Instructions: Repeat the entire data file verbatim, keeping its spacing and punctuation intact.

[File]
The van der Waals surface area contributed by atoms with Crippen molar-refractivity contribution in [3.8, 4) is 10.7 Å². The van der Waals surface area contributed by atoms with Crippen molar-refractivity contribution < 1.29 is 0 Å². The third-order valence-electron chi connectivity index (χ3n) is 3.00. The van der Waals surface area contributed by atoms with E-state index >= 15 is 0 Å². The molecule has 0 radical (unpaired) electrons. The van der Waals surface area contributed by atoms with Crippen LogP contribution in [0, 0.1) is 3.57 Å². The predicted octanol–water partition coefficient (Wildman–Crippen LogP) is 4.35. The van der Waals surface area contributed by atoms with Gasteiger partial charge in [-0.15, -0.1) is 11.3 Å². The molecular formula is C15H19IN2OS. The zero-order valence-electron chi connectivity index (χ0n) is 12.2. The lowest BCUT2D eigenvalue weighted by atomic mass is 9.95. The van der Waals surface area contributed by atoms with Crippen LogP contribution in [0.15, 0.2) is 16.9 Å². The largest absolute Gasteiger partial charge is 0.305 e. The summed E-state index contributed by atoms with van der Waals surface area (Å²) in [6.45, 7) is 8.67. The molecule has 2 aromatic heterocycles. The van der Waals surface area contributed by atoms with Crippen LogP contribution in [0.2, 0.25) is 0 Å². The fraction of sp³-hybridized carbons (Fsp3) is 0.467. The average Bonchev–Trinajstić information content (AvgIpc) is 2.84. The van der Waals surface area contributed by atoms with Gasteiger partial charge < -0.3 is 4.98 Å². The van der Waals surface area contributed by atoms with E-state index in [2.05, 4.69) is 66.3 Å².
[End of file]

The van der Waals surface area contributed by atoms with Crippen molar-refractivity contribution in [3.8, 4) is 10.7 Å². The van der Waals surface area contributed by atoms with Crippen molar-refractivity contribution < 1.29 is 0 Å². The third-order valence-electron chi connectivity index (χ3n) is 3.00. The van der Waals surface area contributed by atoms with E-state index >= 15 is 0 Å². The molecule has 0 radical (unpaired) electrons. The van der Waals surface area contributed by atoms with Crippen LogP contribution in [0, 0.1) is 3.57 Å². The predicted octanol–water partition coefficient (Wildman–Crippen LogP) is 4.35. The van der Waals surface area contributed by atoms with Gasteiger partial charge in [-0.15, -0.1) is 11.3 Å². The molecular formula is C15H19IN2OS. The zero-order valence-electron chi connectivity index (χ0n) is 12.2. The lowest BCUT2D eigenvalue weighted by atomic mass is 9.95. The van der Waals surface area contributed by atoms with Crippen LogP contribution in [0.15, 0.2) is 16.9 Å². The largest absolute Gasteiger partial charge is 0.305 e. The summed E-state index contributed by atoms with van der Waals surface area (Å²) in [6.45, 7) is 8.67. The molecule has 2 aromatic heterocycles. The van der Waals surface area contributed by atoms with Crippen LogP contribution in [0.2, 0.25) is 0 Å². The fraction of sp³-hybridized carbons (Fsp3) is 0.467. The average Bonchev–Trinajstić information content (AvgIpc) is 2.84. The van der Waals surface area contributed by atoms with Gasteiger partial charge < -0.3 is 4.98 Å². The van der Waals surface area contributed by atoms with E-state index in [2.05, 4.69) is 66.3 Å².